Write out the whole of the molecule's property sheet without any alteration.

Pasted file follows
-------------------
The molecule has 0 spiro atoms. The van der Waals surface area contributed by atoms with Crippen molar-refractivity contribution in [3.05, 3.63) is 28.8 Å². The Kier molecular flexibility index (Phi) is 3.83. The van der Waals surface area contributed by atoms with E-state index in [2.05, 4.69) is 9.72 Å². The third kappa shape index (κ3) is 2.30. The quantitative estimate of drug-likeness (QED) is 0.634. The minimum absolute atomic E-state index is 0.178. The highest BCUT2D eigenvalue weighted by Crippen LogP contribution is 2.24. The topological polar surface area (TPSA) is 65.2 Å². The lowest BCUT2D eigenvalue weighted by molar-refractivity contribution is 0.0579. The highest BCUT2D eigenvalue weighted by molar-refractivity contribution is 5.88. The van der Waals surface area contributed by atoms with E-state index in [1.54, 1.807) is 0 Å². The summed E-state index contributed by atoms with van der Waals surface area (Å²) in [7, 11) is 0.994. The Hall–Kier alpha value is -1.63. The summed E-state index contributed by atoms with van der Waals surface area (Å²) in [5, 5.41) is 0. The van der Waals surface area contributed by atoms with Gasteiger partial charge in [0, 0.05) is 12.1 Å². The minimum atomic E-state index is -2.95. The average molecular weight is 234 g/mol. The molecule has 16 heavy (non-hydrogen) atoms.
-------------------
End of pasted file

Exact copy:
The molecule has 0 spiro atoms. The van der Waals surface area contributed by atoms with Crippen molar-refractivity contribution in [3.05, 3.63) is 28.8 Å². The Kier molecular flexibility index (Phi) is 3.83. The van der Waals surface area contributed by atoms with E-state index in [2.05, 4.69) is 9.72 Å². The third kappa shape index (κ3) is 2.30. The quantitative estimate of drug-likeness (QED) is 0.634. The minimum absolute atomic E-state index is 0.178. The highest BCUT2D eigenvalue weighted by Crippen LogP contribution is 2.24. The topological polar surface area (TPSA) is 65.2 Å². The lowest BCUT2D eigenvalue weighted by molar-refractivity contribution is 0.0579. The highest BCUT2D eigenvalue weighted by molar-refractivity contribution is 5.88. The van der Waals surface area contributed by atoms with E-state index in [1.54, 1.807) is 0 Å². The summed E-state index contributed by atoms with van der Waals surface area (Å²) in [7, 11) is 0.994. The Hall–Kier alpha value is -1.63. The summed E-state index contributed by atoms with van der Waals surface area (Å²) in [5, 5.41) is 0. The van der Waals surface area contributed by atoms with Gasteiger partial charge in [0, 0.05) is 12.1 Å². The minimum atomic E-state index is -2.95. The average molecular weight is 234 g/mol. The molecule has 16 heavy (non-hydrogen) atoms.